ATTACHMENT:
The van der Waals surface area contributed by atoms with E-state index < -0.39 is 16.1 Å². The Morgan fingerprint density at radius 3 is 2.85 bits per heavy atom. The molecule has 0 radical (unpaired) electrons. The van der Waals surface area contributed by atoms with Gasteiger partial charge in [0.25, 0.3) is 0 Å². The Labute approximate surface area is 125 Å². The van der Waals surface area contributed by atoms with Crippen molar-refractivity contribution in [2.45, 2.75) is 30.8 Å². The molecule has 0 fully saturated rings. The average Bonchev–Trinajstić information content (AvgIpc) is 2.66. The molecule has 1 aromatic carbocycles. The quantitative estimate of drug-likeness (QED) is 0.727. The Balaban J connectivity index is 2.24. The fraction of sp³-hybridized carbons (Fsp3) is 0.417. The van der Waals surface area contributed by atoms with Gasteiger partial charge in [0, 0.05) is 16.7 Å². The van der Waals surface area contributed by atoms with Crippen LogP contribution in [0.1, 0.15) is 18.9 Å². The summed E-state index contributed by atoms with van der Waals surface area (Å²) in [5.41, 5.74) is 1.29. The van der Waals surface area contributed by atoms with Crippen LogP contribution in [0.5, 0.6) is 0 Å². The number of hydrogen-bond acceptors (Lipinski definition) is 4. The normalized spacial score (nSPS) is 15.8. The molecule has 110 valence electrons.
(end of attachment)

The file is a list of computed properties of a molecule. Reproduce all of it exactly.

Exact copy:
The van der Waals surface area contributed by atoms with E-state index < -0.39 is 16.1 Å². The Morgan fingerprint density at radius 3 is 2.85 bits per heavy atom. The molecule has 0 radical (unpaired) electrons. The van der Waals surface area contributed by atoms with Gasteiger partial charge in [0.25, 0.3) is 0 Å². The Labute approximate surface area is 125 Å². The van der Waals surface area contributed by atoms with Crippen molar-refractivity contribution in [2.45, 2.75) is 30.8 Å². The molecule has 0 fully saturated rings. The average Bonchev–Trinajstić information content (AvgIpc) is 2.66. The molecule has 1 aromatic carbocycles. The quantitative estimate of drug-likeness (QED) is 0.727. The Balaban J connectivity index is 2.24. The fraction of sp³-hybridized carbons (Fsp3) is 0.417. The van der Waals surface area contributed by atoms with Gasteiger partial charge in [0, 0.05) is 16.7 Å². The van der Waals surface area contributed by atoms with Crippen LogP contribution in [0.1, 0.15) is 18.9 Å². The summed E-state index contributed by atoms with van der Waals surface area (Å²) in [5.41, 5.74) is 1.29. The van der Waals surface area contributed by atoms with Crippen LogP contribution in [0.5, 0.6) is 0 Å². The number of hydrogen-bond acceptors (Lipinski definition) is 4. The normalized spacial score (nSPS) is 15.8. The molecule has 110 valence electrons.